Commentary on Genesis 44-45 (Joseph Reunites with His Family)

Post Author: Bill Pratt 


In chapter 37, Joseph was sold into slavery by his brothers. When we pick up the story in chapter 44, 22 years have passed, so Joseph is now 39 years old (1876 BC). So what has transpired in the last 22 years?

While serving in Potiphar’s household, Joseph is falsely accused of the attempted rape of Potiphar’s wife, and is thrown into prison. While he is in prison, he meets two members of Pharaoh’s court (chief cupbearer and chief baker) who have also been put into prison. He correctly interprets dreams for both of them.

The chief cupbearer is released from prison and 2 years later, when the Pharaoh has 2 dreams that none of his servants can interpret, the cupbearer suggests that Pharaoh ask Joseph, who is still in prison, to interpret his dreams.

Joseph tells Pharaoh that his 2 dreams mean the same thing: there will be 7 years of plenty followed by 7 years of famine. Joseph’s advice is for Pharaoh to collect 1/5th of the food in the land during the 7 years of plenty so that it can be used during the following 7 years of famine.

Pharaoh, impressed that Joseph could interpret his dreams and propose a solution to the problem, exalts Joseph to second in command over all of Egypt. This happened when Joseph was 30 years old.

When the famine begins, 7 years later, Jacob sends his sons to Egypt to buy grain because of the famine. Obviously, Jacob and his sons have no idea that Joseph is 2nd in command in Egypt. When the brothers arrive in Egypt, Joseph recognizes them but they do not recognize him. Joseph decides to test his brothers to see whether they have repented of their evil ways.

For the final test, Joseph has his steward plant a silver cup in Benjamin’s traveling bag as the 11 brothers are leaving Egypt to go back to their father, Jacob, in Canaan. When the steward stops the brothers as they are leaving Egypt to accuse them of stealing the silver cup, the brothers deny that they stole the cup and say that if the cup is found in anyone’s bag, the thief will become a slave of Joseph. The steward finds the cup in Benjamin’s bag and that is where we pick up the story in chapter 44.


Joseph demands that the brothers leave Benjamin as a slave because of his theft of the silver cup (which belonged to Joseph). In verse 18 of chapter 44, Judah, the fourth son of Leah and Jacob, steps forward to save Benjamin’s life. Recall that Judah was also the brother that suggested they sell Joseph into slavery instead of killing him in the pit.

In verses 19-29, Judah recounts to Joseph the events that have occurred up to now. A couple years before, Joseph had demanded that the brothers bring back Benjamin with them to Egypt when they returned for more grain, as they had not brought him on their first trip to Egypt. Judah explains how painful this was to their father.

According to Judah, Jacob said the following, “You know that my wife bore me two sons. One of them went away from me, and I said, ‘He has surely been torn to pieces.’ And I have not seen him since.  If you take this one from me too and harm comes to him, you will bring my gray head down to the grave in misery.” Jacob is, of course, referring to Joseph as the son who went away and was torn to pieces.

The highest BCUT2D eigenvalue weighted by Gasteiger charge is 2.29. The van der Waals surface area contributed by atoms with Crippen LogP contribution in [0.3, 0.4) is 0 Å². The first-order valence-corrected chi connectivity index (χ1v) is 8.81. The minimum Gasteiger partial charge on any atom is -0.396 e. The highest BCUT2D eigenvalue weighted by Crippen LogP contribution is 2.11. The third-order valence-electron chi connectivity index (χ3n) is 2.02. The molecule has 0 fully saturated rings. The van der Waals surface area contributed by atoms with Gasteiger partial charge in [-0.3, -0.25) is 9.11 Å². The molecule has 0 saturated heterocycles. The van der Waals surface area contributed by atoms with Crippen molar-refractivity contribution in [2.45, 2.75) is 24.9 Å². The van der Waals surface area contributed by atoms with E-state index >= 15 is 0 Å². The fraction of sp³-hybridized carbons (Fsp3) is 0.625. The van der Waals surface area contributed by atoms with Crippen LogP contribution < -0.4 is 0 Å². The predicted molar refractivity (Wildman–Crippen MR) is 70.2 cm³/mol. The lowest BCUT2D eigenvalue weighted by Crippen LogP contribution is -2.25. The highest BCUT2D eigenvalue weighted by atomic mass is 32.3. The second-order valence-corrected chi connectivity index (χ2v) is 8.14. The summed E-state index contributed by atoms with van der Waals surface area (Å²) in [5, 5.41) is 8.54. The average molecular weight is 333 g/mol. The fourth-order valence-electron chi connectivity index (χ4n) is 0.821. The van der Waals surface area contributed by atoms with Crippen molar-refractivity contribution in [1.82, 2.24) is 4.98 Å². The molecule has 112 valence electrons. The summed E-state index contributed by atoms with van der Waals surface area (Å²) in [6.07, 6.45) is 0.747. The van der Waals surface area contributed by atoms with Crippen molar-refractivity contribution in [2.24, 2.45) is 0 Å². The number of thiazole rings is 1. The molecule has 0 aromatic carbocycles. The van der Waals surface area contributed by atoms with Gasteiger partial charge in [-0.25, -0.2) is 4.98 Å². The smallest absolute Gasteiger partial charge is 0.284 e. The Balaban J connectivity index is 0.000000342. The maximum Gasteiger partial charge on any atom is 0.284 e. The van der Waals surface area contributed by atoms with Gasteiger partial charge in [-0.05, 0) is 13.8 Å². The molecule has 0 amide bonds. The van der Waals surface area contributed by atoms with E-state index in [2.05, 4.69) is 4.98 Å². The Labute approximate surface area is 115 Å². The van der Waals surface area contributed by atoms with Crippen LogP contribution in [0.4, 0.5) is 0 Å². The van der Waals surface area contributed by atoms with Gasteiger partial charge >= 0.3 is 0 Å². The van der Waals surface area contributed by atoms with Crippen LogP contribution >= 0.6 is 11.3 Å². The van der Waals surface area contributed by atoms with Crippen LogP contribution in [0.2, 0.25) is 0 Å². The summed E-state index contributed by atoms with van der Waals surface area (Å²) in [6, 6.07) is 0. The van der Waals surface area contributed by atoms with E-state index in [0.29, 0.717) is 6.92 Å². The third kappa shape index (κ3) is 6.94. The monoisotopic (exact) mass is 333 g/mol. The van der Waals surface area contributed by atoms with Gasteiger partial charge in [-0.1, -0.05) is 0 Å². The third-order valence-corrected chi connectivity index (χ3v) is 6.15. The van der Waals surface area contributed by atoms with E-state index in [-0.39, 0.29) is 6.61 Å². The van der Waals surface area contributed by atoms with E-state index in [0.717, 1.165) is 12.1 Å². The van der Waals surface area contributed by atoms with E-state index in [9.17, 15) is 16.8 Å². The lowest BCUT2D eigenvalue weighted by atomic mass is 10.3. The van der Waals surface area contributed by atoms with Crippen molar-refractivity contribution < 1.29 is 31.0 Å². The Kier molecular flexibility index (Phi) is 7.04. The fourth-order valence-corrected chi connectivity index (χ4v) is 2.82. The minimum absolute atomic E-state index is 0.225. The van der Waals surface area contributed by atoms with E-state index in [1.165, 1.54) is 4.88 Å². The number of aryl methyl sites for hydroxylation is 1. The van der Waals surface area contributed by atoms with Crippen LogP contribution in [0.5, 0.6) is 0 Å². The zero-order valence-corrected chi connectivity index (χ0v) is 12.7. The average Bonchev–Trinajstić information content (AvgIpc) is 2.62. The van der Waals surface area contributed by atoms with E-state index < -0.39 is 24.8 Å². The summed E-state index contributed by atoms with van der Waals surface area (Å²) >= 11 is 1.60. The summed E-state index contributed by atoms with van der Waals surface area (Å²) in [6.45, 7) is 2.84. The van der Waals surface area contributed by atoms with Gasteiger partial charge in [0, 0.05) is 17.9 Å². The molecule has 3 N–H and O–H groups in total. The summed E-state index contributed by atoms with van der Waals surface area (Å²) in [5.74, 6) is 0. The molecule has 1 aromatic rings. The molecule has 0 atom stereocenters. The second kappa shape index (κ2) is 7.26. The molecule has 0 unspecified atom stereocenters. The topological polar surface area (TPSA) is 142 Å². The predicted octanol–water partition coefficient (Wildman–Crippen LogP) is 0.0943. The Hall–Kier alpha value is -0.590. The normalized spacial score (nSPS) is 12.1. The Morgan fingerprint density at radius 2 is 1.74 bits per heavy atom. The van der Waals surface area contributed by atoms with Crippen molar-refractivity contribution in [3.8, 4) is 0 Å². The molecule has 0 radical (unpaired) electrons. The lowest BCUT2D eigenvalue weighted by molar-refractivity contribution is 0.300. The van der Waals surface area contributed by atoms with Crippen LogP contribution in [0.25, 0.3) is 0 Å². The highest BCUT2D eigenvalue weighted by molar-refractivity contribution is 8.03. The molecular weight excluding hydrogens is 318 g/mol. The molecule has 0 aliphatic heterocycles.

Judah tells Joseph that if they don’t bring Benjamin home with them, Jacob “will die. Your servants will bring the gray head of our father down to the grave in sorrow.” Judah then offers to stay in Benjamin’s place.

In verses 1-3 of chapter 45, Joseph finally reveals himself to his brothers. Why? Because they passed the test. Judah had been willing to give up his life for his brother, Benjamin. Rather than allow Benjamin to become a slave, as he had with Joseph, he intervened to save his life.

When Joseph reveals himself, the brothers are terrified, but Joseph reassures them that their sin was used by God to save the family. Verses 4-7 encapsulate the central theme of the Joseph narrative: “I am your brother Joseph, the one you sold into Egypt! And now, do not be distressed and do not be angry with yourselves for selling me here, because it was to save lives that God sent me ahead of you. For two years now there has been famine in the land, and for the next five years there will not be plowing and reaping. But God sent me ahead of you to preserve for you a remnant on earth and to save your lives by a great deliverance.”

God providentially turned the brothers’ evil act against Joseph into good. Joseph was now in a position to save their entire family from starvation and relocate them to Egypt where they could survive the famine. Joseph repeats the theme in Gen 50:20, “You intended to harm me, but God intended it for good to accomplish what is now being done, the saving of many lives.”

In verses 8-15, Joseph instructs his brothers to go back to their father, Jacob, and tell him to move the family to Egypt. They will be given a region called Goshen to inhabit.

Jacob does move his family to Egypt, and that is where the Israelites will reside for hundreds of years. Although the Israelites start out well in Egypt and multiply into great numbers, the situation will reverse in time, and that is where we will pick up in the book of Exodus.